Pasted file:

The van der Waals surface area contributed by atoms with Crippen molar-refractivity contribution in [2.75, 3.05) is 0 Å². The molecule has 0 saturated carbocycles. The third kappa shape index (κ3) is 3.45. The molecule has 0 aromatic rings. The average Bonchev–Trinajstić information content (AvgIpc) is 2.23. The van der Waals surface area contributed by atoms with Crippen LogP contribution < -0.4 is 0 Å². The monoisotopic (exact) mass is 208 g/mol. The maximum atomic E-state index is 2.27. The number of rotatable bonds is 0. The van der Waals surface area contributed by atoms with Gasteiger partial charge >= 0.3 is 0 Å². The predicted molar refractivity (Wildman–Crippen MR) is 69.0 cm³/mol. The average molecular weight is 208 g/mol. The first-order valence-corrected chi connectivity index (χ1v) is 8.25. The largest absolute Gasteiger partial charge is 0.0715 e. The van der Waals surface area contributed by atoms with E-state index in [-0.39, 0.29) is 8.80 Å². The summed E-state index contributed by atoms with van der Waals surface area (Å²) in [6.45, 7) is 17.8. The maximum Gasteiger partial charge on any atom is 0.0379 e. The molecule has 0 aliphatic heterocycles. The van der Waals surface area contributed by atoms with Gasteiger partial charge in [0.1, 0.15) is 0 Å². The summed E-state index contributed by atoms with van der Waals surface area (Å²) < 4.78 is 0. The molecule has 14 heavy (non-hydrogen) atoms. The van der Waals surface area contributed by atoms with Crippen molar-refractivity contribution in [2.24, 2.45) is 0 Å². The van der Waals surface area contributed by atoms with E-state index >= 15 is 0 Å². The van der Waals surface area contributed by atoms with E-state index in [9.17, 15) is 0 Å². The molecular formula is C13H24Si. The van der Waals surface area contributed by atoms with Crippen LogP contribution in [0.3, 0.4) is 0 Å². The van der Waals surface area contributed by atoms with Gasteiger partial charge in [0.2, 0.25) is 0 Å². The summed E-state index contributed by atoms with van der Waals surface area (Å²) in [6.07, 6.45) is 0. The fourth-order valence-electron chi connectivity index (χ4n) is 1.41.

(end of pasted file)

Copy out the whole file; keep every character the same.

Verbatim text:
The van der Waals surface area contributed by atoms with Crippen molar-refractivity contribution in [2.75, 3.05) is 0 Å². The molecule has 0 saturated carbocycles. The third kappa shape index (κ3) is 3.45. The molecule has 0 aromatic rings. The average Bonchev–Trinajstić information content (AvgIpc) is 2.23. The van der Waals surface area contributed by atoms with Crippen LogP contribution < -0.4 is 0 Å². The monoisotopic (exact) mass is 208 g/mol. The maximum atomic E-state index is 2.27. The number of rotatable bonds is 0. The van der Waals surface area contributed by atoms with Gasteiger partial charge >= 0.3 is 0 Å². The predicted molar refractivity (Wildman–Crippen MR) is 69.0 cm³/mol. The average molecular weight is 208 g/mol. The first-order valence-corrected chi connectivity index (χ1v) is 8.25. The largest absolute Gasteiger partial charge is 0.0715 e. The van der Waals surface area contributed by atoms with E-state index in [-0.39, 0.29) is 8.80 Å². The summed E-state index contributed by atoms with van der Waals surface area (Å²) in [6.45, 7) is 17.8. The maximum Gasteiger partial charge on any atom is 0.0379 e. The molecule has 0 aliphatic heterocycles. The van der Waals surface area contributed by atoms with Gasteiger partial charge in [0.1, 0.15) is 0 Å². The summed E-state index contributed by atoms with van der Waals surface area (Å²) < 4.78 is 0. The molecule has 14 heavy (non-hydrogen) atoms. The van der Waals surface area contributed by atoms with Crippen molar-refractivity contribution in [2.24, 2.45) is 0 Å². The van der Waals surface area contributed by atoms with E-state index >= 15 is 0 Å². The van der Waals surface area contributed by atoms with E-state index in [9.17, 15) is 0 Å². The molecular formula is C13H24Si. The van der Waals surface area contributed by atoms with Crippen LogP contribution in [0.3, 0.4) is 0 Å². The van der Waals surface area contributed by atoms with Gasteiger partial charge in [0.2, 0.25) is 0 Å². The summed E-state index contributed by atoms with van der Waals surface area (Å²) in [6.07, 6.45) is 0. The fourth-order valence-electron chi connectivity index (χ4n) is 1.41.